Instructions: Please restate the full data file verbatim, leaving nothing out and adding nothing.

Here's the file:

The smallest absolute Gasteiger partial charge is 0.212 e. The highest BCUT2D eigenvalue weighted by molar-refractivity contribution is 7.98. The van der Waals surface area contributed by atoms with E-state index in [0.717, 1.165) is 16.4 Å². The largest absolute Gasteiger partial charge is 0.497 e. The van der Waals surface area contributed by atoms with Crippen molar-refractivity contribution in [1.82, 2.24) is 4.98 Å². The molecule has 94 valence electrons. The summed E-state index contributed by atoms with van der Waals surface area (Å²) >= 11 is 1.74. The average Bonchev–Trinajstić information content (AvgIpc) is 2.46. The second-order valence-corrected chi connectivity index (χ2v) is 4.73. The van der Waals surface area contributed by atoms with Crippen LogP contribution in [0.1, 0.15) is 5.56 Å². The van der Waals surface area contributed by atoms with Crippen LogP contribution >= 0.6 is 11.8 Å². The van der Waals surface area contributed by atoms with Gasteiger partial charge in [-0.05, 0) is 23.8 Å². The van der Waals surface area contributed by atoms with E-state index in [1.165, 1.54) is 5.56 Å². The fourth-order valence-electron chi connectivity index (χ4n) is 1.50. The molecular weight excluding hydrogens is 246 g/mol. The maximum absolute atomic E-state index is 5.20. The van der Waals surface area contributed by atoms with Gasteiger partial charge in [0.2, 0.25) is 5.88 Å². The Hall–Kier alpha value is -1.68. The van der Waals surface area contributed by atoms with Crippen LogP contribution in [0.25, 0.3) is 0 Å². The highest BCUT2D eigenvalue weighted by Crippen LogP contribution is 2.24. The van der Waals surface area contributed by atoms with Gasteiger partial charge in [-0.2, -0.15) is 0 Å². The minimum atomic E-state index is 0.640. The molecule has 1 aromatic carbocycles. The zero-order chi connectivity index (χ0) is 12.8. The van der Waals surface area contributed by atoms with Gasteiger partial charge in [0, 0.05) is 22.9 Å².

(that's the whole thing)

The smallest absolute Gasteiger partial charge is 0.212 e. The highest BCUT2D eigenvalue weighted by molar-refractivity contribution is 7.98. The van der Waals surface area contributed by atoms with E-state index in [0.717, 1.165) is 16.4 Å². The largest absolute Gasteiger partial charge is 0.497 e. The van der Waals surface area contributed by atoms with Crippen molar-refractivity contribution in [1.82, 2.24) is 4.98 Å². The molecule has 94 valence electrons. The summed E-state index contributed by atoms with van der Waals surface area (Å²) >= 11 is 1.74. The average Bonchev–Trinajstić information content (AvgIpc) is 2.46. The second-order valence-corrected chi connectivity index (χ2v) is 4.73. The van der Waals surface area contributed by atoms with Crippen LogP contribution in [0.1, 0.15) is 5.56 Å². The van der Waals surface area contributed by atoms with Crippen LogP contribution >= 0.6 is 11.8 Å². The van der Waals surface area contributed by atoms with Gasteiger partial charge in [-0.05, 0) is 23.8 Å². The van der Waals surface area contributed by atoms with E-state index in [1.165, 1.54) is 5.56 Å². The fourth-order valence-electron chi connectivity index (χ4n) is 1.50. The molecular weight excluding hydrogens is 246 g/mol. The maximum absolute atomic E-state index is 5.20. The van der Waals surface area contributed by atoms with Gasteiger partial charge in [0.2, 0.25) is 5.88 Å². The Hall–Kier alpha value is -1.68. The van der Waals surface area contributed by atoms with Crippen LogP contribution in [0.25, 0.3) is 0 Å². The highest BCUT2D eigenvalue weighted by Crippen LogP contribution is 2.24. The van der Waals surface area contributed by atoms with Gasteiger partial charge in [-0.2, -0.15) is 0 Å². The minimum atomic E-state index is 0.640. The molecule has 1 aromatic carbocycles. The zero-order chi connectivity index (χ0) is 12.8. The van der Waals surface area contributed by atoms with Gasteiger partial charge in [0, 0.05) is 22.9 Å².